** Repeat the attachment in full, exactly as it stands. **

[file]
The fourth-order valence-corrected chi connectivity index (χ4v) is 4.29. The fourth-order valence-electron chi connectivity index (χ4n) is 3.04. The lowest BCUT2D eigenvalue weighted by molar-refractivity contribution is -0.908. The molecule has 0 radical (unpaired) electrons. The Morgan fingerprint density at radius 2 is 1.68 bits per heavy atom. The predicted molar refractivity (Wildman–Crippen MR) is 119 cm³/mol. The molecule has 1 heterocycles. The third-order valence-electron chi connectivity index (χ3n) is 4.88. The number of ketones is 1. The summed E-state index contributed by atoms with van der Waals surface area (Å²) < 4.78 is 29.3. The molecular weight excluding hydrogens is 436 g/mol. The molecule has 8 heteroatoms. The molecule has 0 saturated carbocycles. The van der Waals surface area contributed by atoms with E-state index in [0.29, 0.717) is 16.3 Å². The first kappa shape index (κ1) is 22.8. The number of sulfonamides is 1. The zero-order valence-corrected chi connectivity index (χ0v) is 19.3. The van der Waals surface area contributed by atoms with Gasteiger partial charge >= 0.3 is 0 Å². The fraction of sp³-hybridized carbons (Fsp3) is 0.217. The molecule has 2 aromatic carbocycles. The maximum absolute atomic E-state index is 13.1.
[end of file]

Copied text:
The fourth-order valence-corrected chi connectivity index (χ4v) is 4.29. The fourth-order valence-electron chi connectivity index (χ4n) is 3.04. The lowest BCUT2D eigenvalue weighted by molar-refractivity contribution is -0.908. The molecule has 0 radical (unpaired) electrons. The Morgan fingerprint density at radius 2 is 1.68 bits per heavy atom. The predicted molar refractivity (Wildman–Crippen MR) is 119 cm³/mol. The molecule has 1 heterocycles. The third-order valence-electron chi connectivity index (χ3n) is 4.88. The number of ketones is 1. The summed E-state index contributed by atoms with van der Waals surface area (Å²) < 4.78 is 29.3. The molecular weight excluding hydrogens is 436 g/mol. The molecule has 8 heteroatoms. The molecule has 0 saturated carbocycles. The van der Waals surface area contributed by atoms with E-state index in [0.29, 0.717) is 16.3 Å². The first kappa shape index (κ1) is 22.8. The number of sulfonamides is 1. The zero-order valence-corrected chi connectivity index (χ0v) is 19.3. The van der Waals surface area contributed by atoms with Gasteiger partial charge >= 0.3 is 0 Å². The fraction of sp³-hybridized carbons (Fsp3) is 0.217. The molecule has 2 aromatic carbocycles. The maximum absolute atomic E-state index is 13.1.